This gear list was pieced together using items already in my possession. There are certainly lighter/newer options available, and you could also eliminate some items to pare down to truly ultralight status. However, I value carrying items that have been extensively field-tested by me over several backpacking seasons and allows me to be comfortable in a variety of conditions. I believe there is value in knowing your gear inside and out and how it performs in said conditions. That said, I was pretty much dialed in on my gear list and I did not do much tweaking throughout my thru hike. 

Yet, there are some notable pieces of gear that I carried on the PCT and that I had not carried previously:

The Arse Pad: Nemo Chipper Reclaimed Closed-Cell Foam Pad

Unlike the AT, the PCT is noticeably lacking regularly spaced picnic tables (and shelters). Thus, I bet you will want something to sit or lay on when taking a break. Be it a Tyvek sheet, a full-length foam pad, or a quarter length foam pad like I had, it was something that I was very happy having as part of my kit.

Fanny Pack: Hyperlite Versa

Honestly, I am unsure how I ever backpacked without a fanny pack. This baby is priceless to have when you are walking around town and can house snacks, glasses, your wallet, and anything else you need quick access to while hiking. It also gave me piece of mind that I always had my valuables with me even when I took off my pack.

Stove: Soto Windmaster

While I have carried a stove before, this was the first stove that required canister fuel. When I hiked the AT, I used an alcohol stove. If you are going to use a stove on the PCT, please use a stove that can be turned off with a switch and a fuel source that cannot spill. Alcohol stoves can be outright banned on the PCT due to open flame regulations.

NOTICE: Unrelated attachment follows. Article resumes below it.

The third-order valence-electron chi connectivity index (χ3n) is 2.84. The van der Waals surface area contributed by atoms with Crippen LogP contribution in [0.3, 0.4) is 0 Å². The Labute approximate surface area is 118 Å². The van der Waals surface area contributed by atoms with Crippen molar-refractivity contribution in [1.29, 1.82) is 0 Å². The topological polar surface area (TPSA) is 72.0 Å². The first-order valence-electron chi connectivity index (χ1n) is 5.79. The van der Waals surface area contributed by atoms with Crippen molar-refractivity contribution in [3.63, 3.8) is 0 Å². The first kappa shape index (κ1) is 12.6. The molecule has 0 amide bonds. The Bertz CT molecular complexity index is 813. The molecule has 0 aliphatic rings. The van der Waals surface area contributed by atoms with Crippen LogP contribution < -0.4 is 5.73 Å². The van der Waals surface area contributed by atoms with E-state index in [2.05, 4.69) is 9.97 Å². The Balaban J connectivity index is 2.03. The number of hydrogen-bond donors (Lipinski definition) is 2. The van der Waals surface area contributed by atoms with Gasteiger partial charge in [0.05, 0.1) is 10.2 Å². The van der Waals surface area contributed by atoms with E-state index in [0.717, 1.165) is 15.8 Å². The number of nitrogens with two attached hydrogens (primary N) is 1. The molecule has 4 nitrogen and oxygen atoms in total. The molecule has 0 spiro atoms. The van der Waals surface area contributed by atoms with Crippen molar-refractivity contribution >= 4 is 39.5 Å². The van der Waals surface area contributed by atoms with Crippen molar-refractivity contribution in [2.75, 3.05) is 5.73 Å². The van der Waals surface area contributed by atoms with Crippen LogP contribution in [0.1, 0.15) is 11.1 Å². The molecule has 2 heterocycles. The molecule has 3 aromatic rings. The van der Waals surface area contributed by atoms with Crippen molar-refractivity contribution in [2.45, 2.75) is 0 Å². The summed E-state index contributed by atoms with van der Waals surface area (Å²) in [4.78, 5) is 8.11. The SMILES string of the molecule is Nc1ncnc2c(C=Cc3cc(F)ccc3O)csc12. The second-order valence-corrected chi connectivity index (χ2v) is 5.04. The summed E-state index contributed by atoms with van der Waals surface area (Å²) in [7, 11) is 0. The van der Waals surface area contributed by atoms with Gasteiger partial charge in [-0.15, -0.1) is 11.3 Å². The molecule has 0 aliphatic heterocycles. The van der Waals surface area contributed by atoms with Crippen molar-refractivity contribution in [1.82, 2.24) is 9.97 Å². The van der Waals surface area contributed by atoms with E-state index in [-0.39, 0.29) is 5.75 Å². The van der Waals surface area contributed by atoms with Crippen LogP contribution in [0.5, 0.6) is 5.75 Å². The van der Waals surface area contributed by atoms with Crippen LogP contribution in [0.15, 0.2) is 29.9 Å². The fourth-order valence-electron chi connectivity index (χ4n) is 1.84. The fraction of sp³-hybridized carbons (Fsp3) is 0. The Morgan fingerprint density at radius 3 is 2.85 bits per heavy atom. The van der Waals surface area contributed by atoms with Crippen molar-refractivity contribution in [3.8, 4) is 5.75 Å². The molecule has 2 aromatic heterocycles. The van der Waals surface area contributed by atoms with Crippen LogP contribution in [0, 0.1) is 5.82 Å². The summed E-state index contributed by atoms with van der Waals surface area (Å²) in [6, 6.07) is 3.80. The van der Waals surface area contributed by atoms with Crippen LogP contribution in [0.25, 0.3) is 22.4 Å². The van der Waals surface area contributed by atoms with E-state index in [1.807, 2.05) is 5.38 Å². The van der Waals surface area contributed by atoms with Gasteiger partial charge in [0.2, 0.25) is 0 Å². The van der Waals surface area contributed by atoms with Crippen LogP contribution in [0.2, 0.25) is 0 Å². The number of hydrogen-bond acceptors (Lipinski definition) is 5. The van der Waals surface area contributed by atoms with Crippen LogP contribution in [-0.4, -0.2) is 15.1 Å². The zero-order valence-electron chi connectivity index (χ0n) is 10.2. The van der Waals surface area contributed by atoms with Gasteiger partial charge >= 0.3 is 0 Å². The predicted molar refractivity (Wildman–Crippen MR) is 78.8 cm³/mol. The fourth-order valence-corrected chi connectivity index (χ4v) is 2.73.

And, of course, there are some pieces of gear that I would leave behind (or could have lived without) if I ever attempt the PCT again:

Camp Shoes: Cheap Polyester Flip Flops from CVS

The PCT is notoriously dry and, thus, I never desired to change into camp shoes because I had wet feet. Also, because of the dispersed nature of the PCT, I spent very little time in camp (I essentially hiked until it was about to get dark and then started looking for a campsite).


I never used my pot to eat; only to heat-up water. I would pour the warm (but not boiling!) water into my Talenti jar that housed my meal. This made pot-cleaning not necessary.

Pro Tip: Base Layers, Gloves/Rain Mitts, Beanie, & Puffy

I was not prepared for just how blisteringly hot it gets in NorCal. It was hotter than the desert! I did not come remotely close to needing my cold weather clothes north of Lake Tahoe. Thus, I mailed ahead my cold weather gear to Cascade Locks, OR. Other hikers opted for Timberline Lodge as another option.

A final word to the wise. Case in Point: The Umbrella

Needless to say, umbrellas seem to be quite a divisive piece of gear among PCT hikers. They are loved, loathed, or something a hiker carries for many miles, occasionally deploys, and ultimately finds themselves unceremoniously discarding it in a hiker box somewhere around Kennedy Meadows. I did not have a sun umbrella as part of my gear set-up. However, I found a quite festive umbrella in a hiker box in Idyllwild, CA. Soon after I found it, a bet was hatched that I would hike with it until at least Big Bear, CA – a total of almost 90 miles. And if I did? A cool $20 in winnings awaited me. Now, did I have to do such a thing? Of course not. But I must admit, I lost track of how many compliments I received. This particular umbrella was downright unique and just weird enough that other hikers found the story about the bet to be amusing. I wound up loving the umbrella so much and enjoying the conversation-starting nature that I carried it past Big Bear all the way to Wrightwood, CA – a grand total of over 180 miles. The bottom line and moral of this story? Have FUN out there! ENJOY your hike! That’s what you are out there for, right?! Don’t get too wrapped up in the “perfect” gear list or the lowest base weight. If you want to carry something that is fun or important to you, do so! The memories that silly umbrella gave me was well worth the weight.

Josh Sheets is a Social Worker and Adventurer. After completing the Appalachian Trail in 2011, he turned his focus to HIV social work. In subsequent years, he completed other trails including the Long Trail, Colorado Trail, Foothills Trail, Tahoe Rim, Laurel Highlands, Teton Crest and Wind River Range Traverses, and the Uinta Highline. He can be found and followed as “Soulslosher” on the social channels.